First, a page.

further enforce the themes of innovatoin and exploration. Taking a trip to Six Flags or biking around the Cape Cod Canal are a few of the myriad of ideas Mr. Kelly has brainstormed. Upon returning to campus after the Six Flags trip, students may be asked to construct their own roller coasters using a 3D printer and enhance their creation with a backstory and soundtrack. Dr. Hills believes the “uncertain” nature of this summer program should not discourage students from joining. “If [students] come and they’re a little brave and a little
bold and not afraid of making mistakes, they’ll probably have a great time,” he said. The Experimentory, Dr. Warsaw believes, will enable students to leave with an “innovative disposition”: “The disposition to look [around], to observe, analyze and question the world around you. To be creative and persistent in trying to find solutions to problems.” “The idea is to create knowledge and understanding that endures,” Dr. Warsaw said. Experiential learning, he believes, “has much more power than simply cramming things into your memory and not fully understanding.”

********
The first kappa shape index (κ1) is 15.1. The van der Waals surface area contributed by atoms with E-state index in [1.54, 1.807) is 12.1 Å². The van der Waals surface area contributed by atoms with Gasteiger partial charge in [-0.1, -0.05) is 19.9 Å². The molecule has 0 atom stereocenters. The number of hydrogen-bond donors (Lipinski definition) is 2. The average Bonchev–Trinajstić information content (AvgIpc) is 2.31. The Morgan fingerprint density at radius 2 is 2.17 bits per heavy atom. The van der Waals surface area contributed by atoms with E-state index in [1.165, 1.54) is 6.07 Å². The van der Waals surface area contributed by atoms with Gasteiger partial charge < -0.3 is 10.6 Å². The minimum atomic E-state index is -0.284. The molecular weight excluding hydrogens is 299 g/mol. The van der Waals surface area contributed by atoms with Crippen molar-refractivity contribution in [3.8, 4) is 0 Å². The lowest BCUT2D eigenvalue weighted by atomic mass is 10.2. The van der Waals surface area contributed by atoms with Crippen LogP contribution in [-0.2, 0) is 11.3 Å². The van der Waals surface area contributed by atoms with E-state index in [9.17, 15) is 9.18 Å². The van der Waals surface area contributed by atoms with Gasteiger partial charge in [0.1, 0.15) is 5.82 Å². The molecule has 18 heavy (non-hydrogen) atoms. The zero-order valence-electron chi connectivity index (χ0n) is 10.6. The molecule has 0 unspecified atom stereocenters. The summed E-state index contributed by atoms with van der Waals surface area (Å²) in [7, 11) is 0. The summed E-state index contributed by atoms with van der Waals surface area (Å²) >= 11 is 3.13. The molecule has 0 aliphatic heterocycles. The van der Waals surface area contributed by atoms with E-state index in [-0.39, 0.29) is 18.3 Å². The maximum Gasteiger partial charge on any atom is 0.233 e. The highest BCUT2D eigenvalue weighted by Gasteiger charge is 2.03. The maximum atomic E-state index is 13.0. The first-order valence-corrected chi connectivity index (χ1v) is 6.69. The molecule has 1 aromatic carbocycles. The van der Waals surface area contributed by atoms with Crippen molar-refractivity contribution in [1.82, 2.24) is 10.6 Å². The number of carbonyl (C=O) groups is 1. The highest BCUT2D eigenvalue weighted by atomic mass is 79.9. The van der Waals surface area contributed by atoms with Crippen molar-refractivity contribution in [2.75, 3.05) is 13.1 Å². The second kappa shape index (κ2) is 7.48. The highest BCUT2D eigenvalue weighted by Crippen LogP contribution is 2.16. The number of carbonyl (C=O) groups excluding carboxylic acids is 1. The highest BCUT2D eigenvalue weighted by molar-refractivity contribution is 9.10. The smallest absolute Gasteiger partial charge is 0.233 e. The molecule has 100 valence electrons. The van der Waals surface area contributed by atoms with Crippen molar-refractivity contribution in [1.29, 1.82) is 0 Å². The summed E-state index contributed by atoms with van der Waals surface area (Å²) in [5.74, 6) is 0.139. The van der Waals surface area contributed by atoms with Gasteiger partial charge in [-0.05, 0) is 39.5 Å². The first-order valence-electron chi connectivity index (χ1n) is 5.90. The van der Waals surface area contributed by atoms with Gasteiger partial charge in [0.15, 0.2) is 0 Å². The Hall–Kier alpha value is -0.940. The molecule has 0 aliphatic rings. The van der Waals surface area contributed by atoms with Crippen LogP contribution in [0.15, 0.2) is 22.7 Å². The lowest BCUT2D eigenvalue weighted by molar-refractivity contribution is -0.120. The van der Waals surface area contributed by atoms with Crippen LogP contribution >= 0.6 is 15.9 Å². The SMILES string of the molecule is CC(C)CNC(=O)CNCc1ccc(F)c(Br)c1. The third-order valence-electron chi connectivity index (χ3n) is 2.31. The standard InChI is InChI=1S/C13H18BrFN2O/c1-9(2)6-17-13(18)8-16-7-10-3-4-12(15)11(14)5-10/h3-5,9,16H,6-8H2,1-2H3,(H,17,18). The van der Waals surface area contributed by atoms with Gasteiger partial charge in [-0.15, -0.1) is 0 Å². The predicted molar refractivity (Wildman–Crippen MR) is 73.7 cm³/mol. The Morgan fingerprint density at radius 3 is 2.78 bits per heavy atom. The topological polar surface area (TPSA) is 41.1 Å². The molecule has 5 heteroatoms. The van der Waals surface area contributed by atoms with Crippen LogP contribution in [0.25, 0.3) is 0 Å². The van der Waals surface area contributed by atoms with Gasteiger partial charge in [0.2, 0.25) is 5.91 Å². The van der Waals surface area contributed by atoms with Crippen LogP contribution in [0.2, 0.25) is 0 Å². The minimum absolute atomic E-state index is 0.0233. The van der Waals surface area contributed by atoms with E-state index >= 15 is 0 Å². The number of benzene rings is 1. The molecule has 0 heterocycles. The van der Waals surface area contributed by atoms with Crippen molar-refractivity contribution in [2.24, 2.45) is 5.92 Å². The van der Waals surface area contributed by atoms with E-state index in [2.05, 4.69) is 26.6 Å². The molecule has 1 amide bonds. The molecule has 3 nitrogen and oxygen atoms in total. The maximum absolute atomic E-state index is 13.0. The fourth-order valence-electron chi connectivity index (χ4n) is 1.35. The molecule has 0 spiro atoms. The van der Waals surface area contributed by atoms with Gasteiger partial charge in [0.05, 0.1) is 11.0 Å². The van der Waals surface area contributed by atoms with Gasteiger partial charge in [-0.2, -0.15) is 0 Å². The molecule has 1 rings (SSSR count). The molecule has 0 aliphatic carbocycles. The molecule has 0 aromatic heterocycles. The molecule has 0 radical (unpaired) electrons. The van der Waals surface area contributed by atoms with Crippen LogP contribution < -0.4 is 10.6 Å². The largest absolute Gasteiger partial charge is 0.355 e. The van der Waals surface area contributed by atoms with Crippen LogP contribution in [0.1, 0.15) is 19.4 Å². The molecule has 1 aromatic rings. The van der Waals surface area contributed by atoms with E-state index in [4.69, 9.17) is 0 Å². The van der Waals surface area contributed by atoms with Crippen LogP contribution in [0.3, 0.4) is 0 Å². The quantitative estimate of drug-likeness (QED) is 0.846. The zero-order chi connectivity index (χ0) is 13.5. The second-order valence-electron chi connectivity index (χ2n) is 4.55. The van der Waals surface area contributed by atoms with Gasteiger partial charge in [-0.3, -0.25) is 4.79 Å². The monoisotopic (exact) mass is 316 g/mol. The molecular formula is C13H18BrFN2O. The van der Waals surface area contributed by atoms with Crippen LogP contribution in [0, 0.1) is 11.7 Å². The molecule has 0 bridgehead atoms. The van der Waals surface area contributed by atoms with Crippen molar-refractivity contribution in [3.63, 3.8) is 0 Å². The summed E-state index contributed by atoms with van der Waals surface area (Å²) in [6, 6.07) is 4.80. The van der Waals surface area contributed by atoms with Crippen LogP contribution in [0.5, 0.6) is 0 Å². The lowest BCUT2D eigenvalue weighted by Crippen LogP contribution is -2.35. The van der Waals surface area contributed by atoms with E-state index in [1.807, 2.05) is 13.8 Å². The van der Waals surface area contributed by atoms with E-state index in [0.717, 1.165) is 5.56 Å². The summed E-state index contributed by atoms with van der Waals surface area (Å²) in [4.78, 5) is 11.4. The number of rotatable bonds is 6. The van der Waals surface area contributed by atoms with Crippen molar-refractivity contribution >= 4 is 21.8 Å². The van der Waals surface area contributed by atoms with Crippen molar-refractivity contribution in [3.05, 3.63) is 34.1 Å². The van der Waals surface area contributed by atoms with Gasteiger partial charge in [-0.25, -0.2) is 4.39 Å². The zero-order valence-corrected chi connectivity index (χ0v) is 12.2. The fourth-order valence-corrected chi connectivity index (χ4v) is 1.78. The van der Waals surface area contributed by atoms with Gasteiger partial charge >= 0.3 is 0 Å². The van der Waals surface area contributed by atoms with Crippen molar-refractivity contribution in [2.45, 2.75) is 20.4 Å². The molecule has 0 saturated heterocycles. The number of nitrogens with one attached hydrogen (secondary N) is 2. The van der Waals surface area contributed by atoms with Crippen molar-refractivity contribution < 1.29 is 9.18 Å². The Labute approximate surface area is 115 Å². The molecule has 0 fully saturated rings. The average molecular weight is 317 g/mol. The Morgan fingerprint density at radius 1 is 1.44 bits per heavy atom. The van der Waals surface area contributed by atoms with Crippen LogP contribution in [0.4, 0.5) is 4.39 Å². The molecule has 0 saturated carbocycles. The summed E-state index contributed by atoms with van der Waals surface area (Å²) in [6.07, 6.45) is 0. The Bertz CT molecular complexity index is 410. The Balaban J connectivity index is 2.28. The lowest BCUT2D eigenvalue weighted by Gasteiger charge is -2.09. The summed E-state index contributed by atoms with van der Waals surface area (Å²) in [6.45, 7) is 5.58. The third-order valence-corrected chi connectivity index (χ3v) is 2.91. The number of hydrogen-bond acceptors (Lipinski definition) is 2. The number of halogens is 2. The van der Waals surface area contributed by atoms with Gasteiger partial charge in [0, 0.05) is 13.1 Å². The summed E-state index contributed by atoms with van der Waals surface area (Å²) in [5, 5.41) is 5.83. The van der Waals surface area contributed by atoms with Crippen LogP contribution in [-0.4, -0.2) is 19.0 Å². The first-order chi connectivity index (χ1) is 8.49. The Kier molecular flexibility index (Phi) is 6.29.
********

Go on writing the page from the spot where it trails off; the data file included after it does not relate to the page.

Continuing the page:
The Deerfield Scroll
15 April 2015
ARTS & ENTERTAINMENT Da mUSIC tOUR: hEART AND sOUL //Richard Park Associate Editor
more interesting to see what was alike than what was different.” While in Korea, the musicians had to prepare for a performance every other day, rehearsing for six hours before hand. When not practicing, the group visited sights like Buddhist Temples and tasted Korean cuisine. “The Seoul part was longer and meatier and had a few more cultural things involved, said Academic Dean and orchestra conductor Peter